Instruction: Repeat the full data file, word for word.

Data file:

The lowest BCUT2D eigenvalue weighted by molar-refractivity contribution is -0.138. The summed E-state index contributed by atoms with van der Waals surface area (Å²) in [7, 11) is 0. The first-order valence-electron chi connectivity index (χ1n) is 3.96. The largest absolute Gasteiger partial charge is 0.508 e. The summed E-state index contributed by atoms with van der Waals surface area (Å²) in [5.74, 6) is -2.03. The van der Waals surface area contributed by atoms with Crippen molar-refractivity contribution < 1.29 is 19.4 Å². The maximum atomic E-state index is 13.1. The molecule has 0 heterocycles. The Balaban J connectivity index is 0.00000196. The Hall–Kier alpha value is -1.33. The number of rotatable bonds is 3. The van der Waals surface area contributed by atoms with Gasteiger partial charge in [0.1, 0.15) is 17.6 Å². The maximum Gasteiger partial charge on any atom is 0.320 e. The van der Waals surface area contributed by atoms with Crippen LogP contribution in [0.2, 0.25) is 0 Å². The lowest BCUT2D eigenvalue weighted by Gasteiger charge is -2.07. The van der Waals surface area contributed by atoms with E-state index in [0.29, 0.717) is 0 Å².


The lowest BCUT2D eigenvalue weighted by molar-refractivity contribution is -0.138. The summed E-state index contributed by atoms with van der Waals surface area (Å²) in [7, 11) is 0. The first-order valence-electron chi connectivity index (χ1n) is 3.96. The largest absolute Gasteiger partial charge is 0.508 e. The summed E-state index contributed by atoms with van der Waals surface area (Å²) in [5.74, 6) is -2.03. The van der Waals surface area contributed by atoms with Crippen molar-refractivity contribution < 1.29 is 19.4 Å². The maximum atomic E-state index is 13.1. The molecule has 0 heterocycles. The Balaban J connectivity index is 0.00000196. The Hall–Kier alpha value is -1.33. The number of rotatable bonds is 3. The van der Waals surface area contributed by atoms with Gasteiger partial charge in [0.1, 0.15) is 17.6 Å². The maximum Gasteiger partial charge on any atom is 0.320 e. The van der Waals surface area contributed by atoms with Crippen LogP contribution in [0.2, 0.25) is 0 Å². The lowest BCUT2D eigenvalue weighted by Gasteiger charge is -2.07. The van der Waals surface area contributed by atoms with E-state index in [0.29, 0.717) is 0 Å².